I think that its not logical or right to attack a person's character when you disagree with what they say. It makes more sense to try to look at the argument and try to improve it or create counterpoints. You should probably know that calling somebody "stupid" or saying something is "stupid" without saying why is going to push buttons and is not going to come across well. Just thought that I would help you out there.

 

For example, when I was talking about increasing the price of season passes, people created a counter point where they mentioned that they would not pay $400 for a season pass, so my idea might not be practical for the real world.

 

I appreciate this argument, and appreciate the time they took to write it. However, the argument was fallacious.

 

Primarily, their math was faulty. I was talking about a multiple of 4-5 based on the expected price that somebody would pay at a park after normal discounts. SFA is $70 sticker price at the gate... in name only. You can buy online and get tickets for $45, and probably find even better discounts elsewhere without looking too hard. Maybe somebody can double check the facts on that, but with soda cans, online discounts, etc. only fools really pay for the full stick price. So let's assume $45. Now let's assume a multiplier of 4.5.

 

4.5x42=$202.50.

 

Yes, its a high cost, but not anywhere near 400. And if you don't want to pay that, that's a good thing. As I was saying, a main problem for the lack of profitability at parks like SFA is the cheap season pass cost. You can buy an SFA season pass for $62, plus this comes with perks, coupons, exlusive stuff, etc. So maybe the raw component of the entry to the parks is something like $52. Let's say that they go 8x a year. The park is making $6.50 a visit off of you. Not very good. Those are rookie numbers. You have to pump those numbers up if you want to make money, and put it back into the park. I think that to make the kind of margins that they want, they need to think in terms of revenue earned per visit per guest. There is a limited capacity at the park, and they need to maximize their earnings per visit, while managing costs. If fewer guests who are cheapskates choose to not get season passes, great! If they choose to not buy individual tickets, great! If they choose not to go, you probably weren't going to be making much money off of them anyways.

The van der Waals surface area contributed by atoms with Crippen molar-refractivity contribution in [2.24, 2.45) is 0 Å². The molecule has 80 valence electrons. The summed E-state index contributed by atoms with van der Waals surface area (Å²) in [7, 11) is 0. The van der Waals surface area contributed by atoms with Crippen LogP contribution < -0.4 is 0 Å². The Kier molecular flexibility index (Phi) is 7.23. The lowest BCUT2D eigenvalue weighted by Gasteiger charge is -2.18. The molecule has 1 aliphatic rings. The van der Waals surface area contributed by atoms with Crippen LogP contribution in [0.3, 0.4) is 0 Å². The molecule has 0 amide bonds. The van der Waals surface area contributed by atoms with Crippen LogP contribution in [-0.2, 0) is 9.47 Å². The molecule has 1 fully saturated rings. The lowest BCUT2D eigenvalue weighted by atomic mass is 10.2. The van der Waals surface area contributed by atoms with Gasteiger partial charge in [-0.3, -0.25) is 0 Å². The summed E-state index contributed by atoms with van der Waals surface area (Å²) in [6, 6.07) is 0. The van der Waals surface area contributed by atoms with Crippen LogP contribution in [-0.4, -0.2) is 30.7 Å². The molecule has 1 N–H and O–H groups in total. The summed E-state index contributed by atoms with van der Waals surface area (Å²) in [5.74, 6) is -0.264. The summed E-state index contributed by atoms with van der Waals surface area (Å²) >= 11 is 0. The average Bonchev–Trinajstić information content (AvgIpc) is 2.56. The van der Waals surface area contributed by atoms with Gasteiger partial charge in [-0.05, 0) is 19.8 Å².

Sources:

 

https://www.sixflags.com/america/store/season-passes

https://www.sixflags.com/america/store/tickets

Link to post
Share on other sites

^^-- If they did that, I'm sure a lot of people would call Six Flags "stupid" for a year or 2. Sure, Highridin calling your plan "stupid" also calls you stupid, but as to your multi-paragraph business plan, it boils down to "raise season's pass prices". You either agree with it or not. I did catch the math error already.